Immigrant nationality and human capital formation in Brazil
J. Dean Craig and
Anna B. Faria
International Journal of Educational Development, 2021, vol. 80, issue C
This paper investigates the impact of the mass migration episode of the late nineteenth and early twentieth century (1888–1920) on human capital creation in Brazil. We argue that the presence of immigrants at the turn of the twentieth century has had a positive impact on current measures of human capital and that the effect is heterogeneous. Demand for education depends on an immigrants’ experiences with public education, on their religious background, and on their migration objectives and demographics. The supply of education is contingent on social capital and size of immigrant community. Further, we indicate that this effect persisted over time and remained localized due to high mobility costs and network effects. We find a positive relationship between German, Japanese and Italian presence in 1920 and current human capital, while Portuguese and Spanish presence are not associated with human capital increases.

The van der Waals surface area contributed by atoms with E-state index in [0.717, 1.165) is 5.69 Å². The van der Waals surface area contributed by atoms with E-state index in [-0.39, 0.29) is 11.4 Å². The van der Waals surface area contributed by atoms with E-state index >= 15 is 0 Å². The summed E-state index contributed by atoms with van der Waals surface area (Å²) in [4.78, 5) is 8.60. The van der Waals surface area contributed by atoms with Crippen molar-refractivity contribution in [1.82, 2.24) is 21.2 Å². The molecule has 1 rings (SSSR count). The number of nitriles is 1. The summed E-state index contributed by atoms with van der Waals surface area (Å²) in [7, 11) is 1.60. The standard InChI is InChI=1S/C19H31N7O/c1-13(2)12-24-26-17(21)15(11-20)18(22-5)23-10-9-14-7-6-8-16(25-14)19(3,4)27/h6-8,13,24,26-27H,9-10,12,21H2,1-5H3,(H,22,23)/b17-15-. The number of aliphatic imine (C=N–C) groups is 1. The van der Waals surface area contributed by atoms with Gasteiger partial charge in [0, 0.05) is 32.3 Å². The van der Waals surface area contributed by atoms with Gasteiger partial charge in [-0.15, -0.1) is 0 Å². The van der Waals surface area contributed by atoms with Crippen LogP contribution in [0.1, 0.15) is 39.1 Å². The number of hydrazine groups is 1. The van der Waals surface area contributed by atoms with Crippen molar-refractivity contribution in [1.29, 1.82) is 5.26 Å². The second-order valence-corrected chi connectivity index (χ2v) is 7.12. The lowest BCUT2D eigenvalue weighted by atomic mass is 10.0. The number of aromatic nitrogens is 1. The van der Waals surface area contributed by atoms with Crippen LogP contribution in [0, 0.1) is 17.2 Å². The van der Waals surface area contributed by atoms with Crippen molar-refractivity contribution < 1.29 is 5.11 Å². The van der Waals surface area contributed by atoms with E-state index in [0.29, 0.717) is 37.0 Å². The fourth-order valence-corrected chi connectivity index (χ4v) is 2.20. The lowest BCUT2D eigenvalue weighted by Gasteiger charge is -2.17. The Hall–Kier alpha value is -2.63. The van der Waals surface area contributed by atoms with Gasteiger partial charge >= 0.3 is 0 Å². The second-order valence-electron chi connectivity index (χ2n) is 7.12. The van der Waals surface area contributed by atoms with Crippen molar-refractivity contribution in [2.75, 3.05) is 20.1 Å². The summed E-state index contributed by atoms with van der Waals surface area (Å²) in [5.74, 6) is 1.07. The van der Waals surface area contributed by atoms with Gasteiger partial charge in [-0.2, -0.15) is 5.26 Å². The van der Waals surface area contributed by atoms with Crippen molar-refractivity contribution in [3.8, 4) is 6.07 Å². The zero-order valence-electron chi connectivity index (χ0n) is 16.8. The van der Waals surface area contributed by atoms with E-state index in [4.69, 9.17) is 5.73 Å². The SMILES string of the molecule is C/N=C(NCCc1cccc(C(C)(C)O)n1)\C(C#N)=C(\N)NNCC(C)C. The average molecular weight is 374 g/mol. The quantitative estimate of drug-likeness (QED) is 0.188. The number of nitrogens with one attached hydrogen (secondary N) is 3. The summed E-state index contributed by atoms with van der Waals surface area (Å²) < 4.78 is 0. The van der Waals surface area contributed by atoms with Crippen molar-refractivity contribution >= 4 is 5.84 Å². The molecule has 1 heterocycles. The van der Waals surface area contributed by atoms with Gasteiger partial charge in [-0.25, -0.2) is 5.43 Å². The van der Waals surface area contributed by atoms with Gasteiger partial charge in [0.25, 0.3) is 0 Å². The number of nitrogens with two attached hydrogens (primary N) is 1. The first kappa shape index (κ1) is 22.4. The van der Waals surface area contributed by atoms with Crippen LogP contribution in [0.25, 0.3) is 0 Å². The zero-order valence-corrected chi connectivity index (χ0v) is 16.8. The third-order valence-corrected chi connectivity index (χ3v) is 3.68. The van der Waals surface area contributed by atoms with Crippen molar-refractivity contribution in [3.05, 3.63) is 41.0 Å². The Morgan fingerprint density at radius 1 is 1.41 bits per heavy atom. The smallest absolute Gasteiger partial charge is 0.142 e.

Keywords: Brazil; Immigration; Human capital (search for similar items in EconPapers)
JEL-codes: I25 N36 (search for similar items in EconPapers)
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Persistent link: https://EconPapers.repec.org/RePEc:eee:injoed:v:80:y:2021:i:c:s0738059320304193
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